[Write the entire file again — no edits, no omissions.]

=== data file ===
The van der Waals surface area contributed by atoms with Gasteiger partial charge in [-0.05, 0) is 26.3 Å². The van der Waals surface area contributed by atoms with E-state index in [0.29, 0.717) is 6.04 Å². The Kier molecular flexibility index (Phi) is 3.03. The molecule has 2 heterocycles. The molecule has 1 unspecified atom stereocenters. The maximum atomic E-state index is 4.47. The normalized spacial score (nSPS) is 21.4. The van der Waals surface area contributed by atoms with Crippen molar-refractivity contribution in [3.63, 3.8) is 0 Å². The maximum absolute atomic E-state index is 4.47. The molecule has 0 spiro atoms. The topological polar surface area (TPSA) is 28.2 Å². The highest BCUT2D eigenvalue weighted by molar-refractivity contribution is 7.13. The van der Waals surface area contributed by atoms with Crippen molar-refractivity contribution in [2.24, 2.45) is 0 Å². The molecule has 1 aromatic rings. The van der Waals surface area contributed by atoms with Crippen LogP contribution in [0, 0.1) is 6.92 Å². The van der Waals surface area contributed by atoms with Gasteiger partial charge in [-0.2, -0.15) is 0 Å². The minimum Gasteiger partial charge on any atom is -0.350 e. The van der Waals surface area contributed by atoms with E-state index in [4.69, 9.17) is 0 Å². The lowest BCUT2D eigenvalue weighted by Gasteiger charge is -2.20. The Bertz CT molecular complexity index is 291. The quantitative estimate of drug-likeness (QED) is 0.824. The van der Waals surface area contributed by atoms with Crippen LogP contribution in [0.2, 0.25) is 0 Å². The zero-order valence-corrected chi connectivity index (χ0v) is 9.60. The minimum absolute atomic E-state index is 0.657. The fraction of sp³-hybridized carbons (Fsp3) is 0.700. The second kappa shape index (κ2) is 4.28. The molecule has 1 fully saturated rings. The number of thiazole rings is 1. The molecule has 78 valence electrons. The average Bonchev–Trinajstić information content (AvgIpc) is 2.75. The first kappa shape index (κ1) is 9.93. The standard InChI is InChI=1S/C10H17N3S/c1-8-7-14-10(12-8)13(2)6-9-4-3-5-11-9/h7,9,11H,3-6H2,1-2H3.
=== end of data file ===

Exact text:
The van der Waals surface area contributed by atoms with Gasteiger partial charge in [-0.05, 0) is 26.3 Å². The van der Waals surface area contributed by atoms with E-state index in [0.29, 0.717) is 6.04 Å². The Kier molecular flexibility index (Phi) is 3.03. The molecule has 2 heterocycles. The molecule has 1 unspecified atom stereocenters. The maximum atomic E-state index is 4.47. The normalized spacial score (nSPS) is 21.4. The van der Waals surface area contributed by atoms with Crippen molar-refractivity contribution in [3.63, 3.8) is 0 Å². The maximum absolute atomic E-state index is 4.47. The molecule has 0 spiro atoms. The topological polar surface area (TPSA) is 28.2 Å². The highest BCUT2D eigenvalue weighted by molar-refractivity contribution is 7.13. The van der Waals surface area contributed by atoms with Crippen molar-refractivity contribution in [2.24, 2.45) is 0 Å². The molecule has 1 aromatic rings. The van der Waals surface area contributed by atoms with Crippen LogP contribution in [0, 0.1) is 6.92 Å². The van der Waals surface area contributed by atoms with Gasteiger partial charge in [-0.2, -0.15) is 0 Å². The minimum Gasteiger partial charge on any atom is -0.350 e. The van der Waals surface area contributed by atoms with E-state index in [4.69, 9.17) is 0 Å². The lowest BCUT2D eigenvalue weighted by Gasteiger charge is -2.20. The Bertz CT molecular complexity index is 291. The quantitative estimate of drug-likeness (QED) is 0.824. The van der Waals surface area contributed by atoms with Crippen LogP contribution in [0.2, 0.25) is 0 Å². The zero-order valence-corrected chi connectivity index (χ0v) is 9.60. The minimum absolute atomic E-state index is 0.657. The fraction of sp³-hybridized carbons (Fsp3) is 0.700. The second kappa shape index (κ2) is 4.28. The molecule has 1 fully saturated rings. The number of thiazole rings is 1. The molecule has 78 valence electrons. The average Bonchev–Trinajstić information content (AvgIpc) is 2.75. The first kappa shape index (κ1) is 9.93. The standard InChI is InChI=1S/C10H17N3S/c1-8-7-14-10(12-8)13(2)6-9-4-3-5-11-9/h7,9,11H,3-6H2,1-2H3.